For a company that built its reputation on two-door sports cars, going into “mass” market four-door vehicles seemed rather unthinkable at the time.
However, with the runaway success of the luxury Cayenne sports utility vehicle introduced in 2002, Porsche ventured into another four-door model – the Panamera grand tourer – in 2009.
Today, both the Cayenne and Panamera are Porsche’s most sought after vehicles, outselling the two-door sports models which were the company’s only products almost a decade ago.
The Panamera, which looks pretty much like an elongated 911 model with two more doors, was available with a 400bhp 4.8-litre engine when it was launched.
To widen the car’s appeal, various engine specifications soon rolled out – among them a 550bhp 4.8-litre twin turbo, a frugal 3.0-litre petrol-electric hybrid and a 3.6-litre entry variant which I took for a spin recently.
Having tested the blistering 400bhp Panamera S a couple of years back, I had initial doubts whether a V6 3.6-litre engine packing 300bhp or a deficit of 100bhp could still pack the punch.
After all, the Panamera is quite a sizeable vehicle that is wider than a Mercedes-Benz S Class albeit a bit shorter and lower.
But there is something extra that the Panamera has – aluminium construction for its hood, front wings, doors, tailgate and a large portion of the chassis, engine and transmission – that makes the car comparatively lighter at 1,760kg or some 140kg less than the S 350. This translates into a more agile car.
Driving the Panamera out from local distributor Sime Darby Auto Performance’s office in Shah Alam, a stomp on the accelerator was enough to convince me that the 3.6-litre engine shared with the Cayenne was still gutsy enough for the daily adrenaline fix.
The Panamera claims a 0-100kph sprint in 6.3 seconds and top speed of 259kph, which I can say pulls it ahead in the performance game against its similar-powered albeit usually heavier Teutonic rivals.
While it loses out in speed and acceleration to the V8 Panamera S, the entry level engine, boasting direct injection and VarioCam Plus technology, makes up for this with some 11% better fuel economy at 9.3-litre per 100km in a combined driving cycle.
Though the dark interior does not differ much from its more powerful sibling, getting into the driver’s seat of the Panamera is always a moment to savour.
A low seating position with bucket-like leather seats and a Vertu phone-inspired high centre console that runs all the way to the rear seats conjures up a wraparound feel of piloting a fighter jet rather than a driving car.
The instrument cluster is a five-dial type, consisting of tachometer, speedometer, fuel, water temperature and oil pressure readings as well as a small LCD screen for displaying sat-nav and vehicle information.
All four seats are individually adjustable and moulded in similar form so the seating experience is pretty much the same whether you are at the front or rear.
Besides getting their own air conditioner with settings for blower speeds and temperature, rear passengers can also cosy up to generous elbow space and legroom. Even those above six feet will still have enough head room.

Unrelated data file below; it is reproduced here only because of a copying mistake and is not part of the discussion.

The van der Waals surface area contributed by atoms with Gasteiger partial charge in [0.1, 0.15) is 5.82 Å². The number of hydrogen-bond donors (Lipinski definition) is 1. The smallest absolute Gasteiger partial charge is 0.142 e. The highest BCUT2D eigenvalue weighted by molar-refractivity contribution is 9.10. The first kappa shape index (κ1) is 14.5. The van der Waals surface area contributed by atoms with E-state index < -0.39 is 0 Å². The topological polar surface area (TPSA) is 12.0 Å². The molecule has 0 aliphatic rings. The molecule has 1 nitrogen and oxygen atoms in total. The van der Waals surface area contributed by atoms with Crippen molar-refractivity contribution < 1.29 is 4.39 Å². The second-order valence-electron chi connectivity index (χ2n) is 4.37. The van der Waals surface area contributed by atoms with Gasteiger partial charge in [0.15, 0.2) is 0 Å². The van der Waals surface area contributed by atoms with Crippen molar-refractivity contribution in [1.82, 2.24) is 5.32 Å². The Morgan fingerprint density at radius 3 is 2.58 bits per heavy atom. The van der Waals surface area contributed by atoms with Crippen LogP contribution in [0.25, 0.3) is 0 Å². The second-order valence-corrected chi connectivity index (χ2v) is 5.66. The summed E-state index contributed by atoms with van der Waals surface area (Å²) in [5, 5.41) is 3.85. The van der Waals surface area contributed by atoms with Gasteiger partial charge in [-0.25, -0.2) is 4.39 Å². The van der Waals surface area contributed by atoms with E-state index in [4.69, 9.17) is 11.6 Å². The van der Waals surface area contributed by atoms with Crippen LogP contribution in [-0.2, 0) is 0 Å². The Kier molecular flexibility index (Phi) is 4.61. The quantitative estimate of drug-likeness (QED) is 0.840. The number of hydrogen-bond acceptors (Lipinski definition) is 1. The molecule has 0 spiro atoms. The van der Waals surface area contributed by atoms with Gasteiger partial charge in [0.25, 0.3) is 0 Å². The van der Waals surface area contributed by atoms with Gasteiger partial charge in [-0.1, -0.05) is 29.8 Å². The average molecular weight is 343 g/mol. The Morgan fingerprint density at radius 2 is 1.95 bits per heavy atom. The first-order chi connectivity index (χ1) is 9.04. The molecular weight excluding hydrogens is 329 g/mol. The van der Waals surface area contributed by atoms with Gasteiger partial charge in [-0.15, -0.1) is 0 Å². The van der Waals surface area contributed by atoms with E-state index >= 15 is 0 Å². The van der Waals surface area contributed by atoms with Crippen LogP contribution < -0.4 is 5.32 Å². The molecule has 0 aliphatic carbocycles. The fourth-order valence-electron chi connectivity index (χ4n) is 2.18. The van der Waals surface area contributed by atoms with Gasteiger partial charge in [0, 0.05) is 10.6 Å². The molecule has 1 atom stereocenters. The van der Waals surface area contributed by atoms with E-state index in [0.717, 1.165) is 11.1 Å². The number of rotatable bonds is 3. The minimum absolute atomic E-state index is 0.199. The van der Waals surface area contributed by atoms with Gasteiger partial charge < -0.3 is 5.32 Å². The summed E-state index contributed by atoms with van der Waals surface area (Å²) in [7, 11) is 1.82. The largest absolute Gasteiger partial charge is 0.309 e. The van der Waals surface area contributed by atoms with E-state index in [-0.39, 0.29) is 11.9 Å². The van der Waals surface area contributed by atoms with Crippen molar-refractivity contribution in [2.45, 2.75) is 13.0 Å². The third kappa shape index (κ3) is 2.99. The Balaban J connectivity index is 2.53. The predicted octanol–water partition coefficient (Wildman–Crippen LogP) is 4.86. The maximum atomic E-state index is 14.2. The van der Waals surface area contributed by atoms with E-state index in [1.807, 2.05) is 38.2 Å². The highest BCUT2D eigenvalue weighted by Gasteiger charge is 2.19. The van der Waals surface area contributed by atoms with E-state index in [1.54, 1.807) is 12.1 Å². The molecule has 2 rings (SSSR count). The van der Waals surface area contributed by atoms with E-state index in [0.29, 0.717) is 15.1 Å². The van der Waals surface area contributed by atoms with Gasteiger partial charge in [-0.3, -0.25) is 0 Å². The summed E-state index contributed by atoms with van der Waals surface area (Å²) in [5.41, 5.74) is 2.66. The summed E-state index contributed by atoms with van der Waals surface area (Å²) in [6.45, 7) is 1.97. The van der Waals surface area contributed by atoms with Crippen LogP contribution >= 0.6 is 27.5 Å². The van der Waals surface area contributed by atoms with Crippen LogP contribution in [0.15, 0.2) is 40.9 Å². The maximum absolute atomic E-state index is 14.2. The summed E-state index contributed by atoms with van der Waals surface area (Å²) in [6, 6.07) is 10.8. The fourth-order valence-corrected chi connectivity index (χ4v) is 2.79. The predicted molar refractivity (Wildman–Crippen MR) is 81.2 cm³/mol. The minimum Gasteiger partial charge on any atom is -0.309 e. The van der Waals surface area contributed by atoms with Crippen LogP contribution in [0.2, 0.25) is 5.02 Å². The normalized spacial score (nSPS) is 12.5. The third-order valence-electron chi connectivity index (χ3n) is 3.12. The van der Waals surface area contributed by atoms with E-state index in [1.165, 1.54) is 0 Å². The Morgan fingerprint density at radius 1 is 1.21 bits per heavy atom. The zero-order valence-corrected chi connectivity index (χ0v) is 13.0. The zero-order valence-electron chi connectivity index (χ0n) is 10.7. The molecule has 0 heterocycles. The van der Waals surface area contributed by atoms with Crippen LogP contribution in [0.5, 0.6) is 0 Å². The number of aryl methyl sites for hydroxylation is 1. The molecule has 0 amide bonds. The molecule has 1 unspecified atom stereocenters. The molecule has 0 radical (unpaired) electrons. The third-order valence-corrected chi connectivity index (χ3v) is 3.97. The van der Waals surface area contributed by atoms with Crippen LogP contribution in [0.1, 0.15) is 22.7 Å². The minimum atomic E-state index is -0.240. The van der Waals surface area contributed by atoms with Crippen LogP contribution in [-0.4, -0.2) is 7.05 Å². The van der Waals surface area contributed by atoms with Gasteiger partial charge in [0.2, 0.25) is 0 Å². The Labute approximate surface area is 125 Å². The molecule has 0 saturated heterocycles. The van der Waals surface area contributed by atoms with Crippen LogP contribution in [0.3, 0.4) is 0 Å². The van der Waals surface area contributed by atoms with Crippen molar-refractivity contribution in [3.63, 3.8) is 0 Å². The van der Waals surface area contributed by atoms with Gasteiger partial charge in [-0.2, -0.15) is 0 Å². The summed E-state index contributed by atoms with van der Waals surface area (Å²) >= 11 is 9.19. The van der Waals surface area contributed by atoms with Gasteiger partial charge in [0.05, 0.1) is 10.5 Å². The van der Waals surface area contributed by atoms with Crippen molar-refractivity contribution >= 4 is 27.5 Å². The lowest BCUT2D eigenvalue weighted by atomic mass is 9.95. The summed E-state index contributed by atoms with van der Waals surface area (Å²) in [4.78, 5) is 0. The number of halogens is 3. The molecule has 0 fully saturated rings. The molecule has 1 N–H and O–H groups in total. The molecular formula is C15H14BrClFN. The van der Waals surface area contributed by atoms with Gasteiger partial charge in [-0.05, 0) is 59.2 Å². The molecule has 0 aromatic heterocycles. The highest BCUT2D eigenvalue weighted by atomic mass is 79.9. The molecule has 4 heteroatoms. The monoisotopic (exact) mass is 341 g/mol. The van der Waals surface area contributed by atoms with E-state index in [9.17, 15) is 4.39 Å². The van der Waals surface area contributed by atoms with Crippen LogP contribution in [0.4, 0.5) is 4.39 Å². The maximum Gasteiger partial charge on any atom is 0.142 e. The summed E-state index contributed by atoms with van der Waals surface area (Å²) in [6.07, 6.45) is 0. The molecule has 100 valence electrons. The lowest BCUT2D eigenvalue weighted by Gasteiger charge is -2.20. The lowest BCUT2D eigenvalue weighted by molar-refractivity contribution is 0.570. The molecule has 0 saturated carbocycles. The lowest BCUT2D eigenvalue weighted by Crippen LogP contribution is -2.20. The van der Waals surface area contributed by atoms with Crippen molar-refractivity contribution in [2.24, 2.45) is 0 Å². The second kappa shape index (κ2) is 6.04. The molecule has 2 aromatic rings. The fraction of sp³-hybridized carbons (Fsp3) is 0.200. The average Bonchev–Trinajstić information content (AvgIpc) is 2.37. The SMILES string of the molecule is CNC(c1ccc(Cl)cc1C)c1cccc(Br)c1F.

Its standard adaptive air suspension and Porsche Active Suspension Management (PASM) can alter the ride and damping modes from comfort to stiff (Sport Plus).
But as the unit I drove came with the optional 20-inch wheels instead of the standard 18-inch type, the ride was quite firm even when I had set the car to comfort mode.
However, this did not cause the ride to be fussy or uncomfortable on rough patches.
I also did not mind the larger wheels as I felt they accorded the rear-wheel-drive Panamera sharper handling and better road grip during the fast drive up the twisty stretches of Genting Highlands.
Steering feedback and precision were very good for a car of the Panamera’s size, taking corners gracefully. The PASM did its job well to resist body roll and keep the car level at all times.
Going up Genting Highland is effortless for the Panamera, even with the accelerator at half throttle.
From a standing start, cars with dual clutch transmissions are not usually as smooth on the initial take-off compared to a torque convertor automatic.
The seven-speed Porsche-Doppelkupplungsgetriebe (PDK) seems to be the smoothest by comparison so far. Once the Panamera gets going, the PDK executes gear changes seamlessly.
At cruising speeds, the interior is quiet but mild wind noise starts creeping in around 160kph. A retractable rear spoiler deploys itself automatically above 90kph to provide additional downforce.
A standard Panamera costs RM740,000 and comes equipped with eight airbags, Porsche Stability Management, seven-inch colour touchscreen display, Park Assist with front and rear sensors, bi-xenon headlights and power tailgate. Included is a four-year warranty, and a four-year/100,000km free service and maintenance package.
The unit I tested was kitted to the hilt with no less than 30 optional items, among them the special GT Silver paint work, sunroof, Porsche crest embossed on seat headrests, reverse camera, BOSE Surround system and Sport Chrono clock, that add some RM140,000 to the final price.
At that price, the Panamera is a strong alternative to traditional luxury limousines. It has the Porsche sporting pedigree which its rivals lack.